Emotional Dominance: Is It OK to Cross Our Emotional Boundaries?

Amy Whicker started her career as a computer science professor. She taught many computer languages and the theory behind waterfall and agile. After nine years of teaching, Amy decided to transition into industry, where she played many different roles on agile teams and became an instant agile enthusiast. Amy is active in the agile community. She was one of the lead organizers for the Mile High Agile 2017 conference in Denver and spoke on failure at the 2017 Southern Fried Agile Conference in Charlotte, NC. She now uses her skills acquired as a professor and an agile team member to coach and consult on agile growth and transformation. Visit Amy at https://amy4agile.com.

We all have emotional boundaries between us and everyone we interact with. When we can be emotionally assertive, we are mindful to respect those nearly invisible boundaries. Yet so often because they are invisible, we cross those boundaries as a way to create order, have power or reduce the complexity of our world.

We can show emotional dominance when we project unnecessary emotions with the expectation of others fixing our emotions. We can also show emotional dominance by hiding emotions (actively suppressing body language and thoughts) to project a false sense of control. Both projecting and hiding emotions is costly and has a short life, as it is both draining for the controller and those being controlled.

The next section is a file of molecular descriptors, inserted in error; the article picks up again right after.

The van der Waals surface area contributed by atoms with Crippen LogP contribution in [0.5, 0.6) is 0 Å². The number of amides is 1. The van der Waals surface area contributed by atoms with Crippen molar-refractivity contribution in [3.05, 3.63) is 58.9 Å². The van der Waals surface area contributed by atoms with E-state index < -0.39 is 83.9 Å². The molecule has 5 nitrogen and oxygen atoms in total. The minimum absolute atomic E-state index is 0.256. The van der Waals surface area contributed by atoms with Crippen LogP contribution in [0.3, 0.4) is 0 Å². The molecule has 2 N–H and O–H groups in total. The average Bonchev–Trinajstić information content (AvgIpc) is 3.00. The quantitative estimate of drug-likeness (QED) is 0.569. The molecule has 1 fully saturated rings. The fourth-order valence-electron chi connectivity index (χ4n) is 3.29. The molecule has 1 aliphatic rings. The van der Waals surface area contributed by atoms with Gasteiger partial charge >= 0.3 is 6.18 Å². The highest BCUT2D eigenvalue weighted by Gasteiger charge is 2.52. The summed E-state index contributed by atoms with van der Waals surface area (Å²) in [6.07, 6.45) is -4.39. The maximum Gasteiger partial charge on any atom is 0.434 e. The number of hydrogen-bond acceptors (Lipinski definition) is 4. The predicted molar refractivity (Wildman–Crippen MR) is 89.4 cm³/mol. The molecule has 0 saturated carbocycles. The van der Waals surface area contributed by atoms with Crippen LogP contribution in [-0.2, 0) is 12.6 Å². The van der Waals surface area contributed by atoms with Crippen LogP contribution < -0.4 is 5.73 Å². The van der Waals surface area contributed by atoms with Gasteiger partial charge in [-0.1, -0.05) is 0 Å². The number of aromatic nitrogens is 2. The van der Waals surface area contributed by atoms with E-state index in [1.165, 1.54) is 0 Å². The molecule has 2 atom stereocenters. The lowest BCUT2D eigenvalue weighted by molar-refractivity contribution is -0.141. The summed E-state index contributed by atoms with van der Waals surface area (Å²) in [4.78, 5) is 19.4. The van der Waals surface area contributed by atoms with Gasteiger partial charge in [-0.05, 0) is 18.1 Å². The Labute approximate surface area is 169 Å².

When we can own our emotions and harness our emotional assertiveness, we maintain more collaboration at lower energy cost (less emotional energy exchanged to dominate and be dominated). This allows our energy to be directed to a common vision instead of one person's vision. Being emotionally dominant is a waste of our power and energy.

Ignoring fear and presenting ourselves as more emotionally secure than we really are—and bringing others along for the masquerade—will also give others a false sense of security, so we are less prepared if things go sideways.

Projecting false emotions (inappropriate expression or intensity) and driving others with…

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